The word in Hokkien is street
where the city lifts its hem
to show true story behind true curtain,
soft as arms draped on the couch of memory,
from first home to last hideout, from first trespass
to the last loot of boyhood.
And the word in Hokkien is alley,
what runs across the ocean from continent to courtyard:
a shortcut that is only one word long.
The word in Hokkien is star,
sun that was so eager to play
we could trick it into being the ball we kicked
between the goal posts of twilight,
in a home field that stretched to the limit of Sunday.
The word in Hokkien is bread,
the crumbs you sprinkled to trace your way
back to where you first met your name,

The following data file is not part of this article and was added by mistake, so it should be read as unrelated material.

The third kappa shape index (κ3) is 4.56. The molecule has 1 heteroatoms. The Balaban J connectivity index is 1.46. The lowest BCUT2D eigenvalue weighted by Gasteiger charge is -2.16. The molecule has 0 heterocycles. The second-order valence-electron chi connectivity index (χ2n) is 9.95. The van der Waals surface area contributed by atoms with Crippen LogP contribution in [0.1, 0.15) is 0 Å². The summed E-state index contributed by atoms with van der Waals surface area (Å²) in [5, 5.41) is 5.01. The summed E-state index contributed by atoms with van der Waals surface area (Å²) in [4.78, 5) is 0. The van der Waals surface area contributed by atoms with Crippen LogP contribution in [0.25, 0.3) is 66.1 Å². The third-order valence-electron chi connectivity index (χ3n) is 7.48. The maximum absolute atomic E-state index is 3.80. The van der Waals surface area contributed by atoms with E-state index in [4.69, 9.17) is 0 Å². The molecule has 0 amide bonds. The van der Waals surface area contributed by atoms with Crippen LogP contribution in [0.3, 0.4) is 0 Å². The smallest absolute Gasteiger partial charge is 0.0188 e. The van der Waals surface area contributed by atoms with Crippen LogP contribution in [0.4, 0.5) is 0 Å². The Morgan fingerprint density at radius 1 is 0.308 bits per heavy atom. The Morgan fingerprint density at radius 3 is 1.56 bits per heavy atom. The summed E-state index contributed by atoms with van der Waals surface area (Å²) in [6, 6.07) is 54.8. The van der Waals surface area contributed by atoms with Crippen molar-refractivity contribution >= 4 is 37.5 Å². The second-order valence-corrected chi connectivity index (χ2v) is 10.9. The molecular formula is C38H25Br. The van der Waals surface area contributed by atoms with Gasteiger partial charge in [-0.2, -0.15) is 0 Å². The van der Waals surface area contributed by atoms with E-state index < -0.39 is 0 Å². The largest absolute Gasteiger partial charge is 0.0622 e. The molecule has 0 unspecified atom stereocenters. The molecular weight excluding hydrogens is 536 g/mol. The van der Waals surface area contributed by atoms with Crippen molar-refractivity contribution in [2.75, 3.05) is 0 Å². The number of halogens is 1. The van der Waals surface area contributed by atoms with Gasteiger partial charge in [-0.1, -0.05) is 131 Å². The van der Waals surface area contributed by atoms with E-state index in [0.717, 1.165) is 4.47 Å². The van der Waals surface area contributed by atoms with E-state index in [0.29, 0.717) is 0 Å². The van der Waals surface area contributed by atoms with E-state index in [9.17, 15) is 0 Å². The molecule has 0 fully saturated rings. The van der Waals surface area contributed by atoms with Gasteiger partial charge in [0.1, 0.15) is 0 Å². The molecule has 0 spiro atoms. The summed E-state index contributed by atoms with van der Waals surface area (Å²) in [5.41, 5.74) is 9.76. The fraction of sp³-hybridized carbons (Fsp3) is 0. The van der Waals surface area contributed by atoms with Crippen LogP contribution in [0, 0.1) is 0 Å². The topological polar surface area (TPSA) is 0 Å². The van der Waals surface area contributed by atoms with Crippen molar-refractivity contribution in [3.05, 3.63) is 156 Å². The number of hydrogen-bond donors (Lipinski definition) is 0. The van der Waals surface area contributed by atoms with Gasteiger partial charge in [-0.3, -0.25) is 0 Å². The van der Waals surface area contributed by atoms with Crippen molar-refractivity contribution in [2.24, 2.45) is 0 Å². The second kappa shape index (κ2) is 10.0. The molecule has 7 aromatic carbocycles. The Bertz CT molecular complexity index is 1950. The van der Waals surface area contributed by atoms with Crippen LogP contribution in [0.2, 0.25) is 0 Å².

the glaze on your hands that taught you
to hold on to the crust you didn't understand,
sticky with the promise to be one day,
in the permanent sugar of the blood,
the childhood that will grow from you.
The word in Hokkien is rain,
that first dialect of water that could
retell a street from asphalt to skin,
the percussion that kept count of you:
with its perfect beat,
all the Mondays you talked into skipping school.
(You did cross the ocean once to look for him:
the afternoon you left under the eaves,
still shivering but much older.
The rain had aged. But one word in Hokkien,
and you were two old men walking in an old rain)
And the word in Hokkien is home
a home that is itself coming home,
standing at your gate like a prodigal all grown up.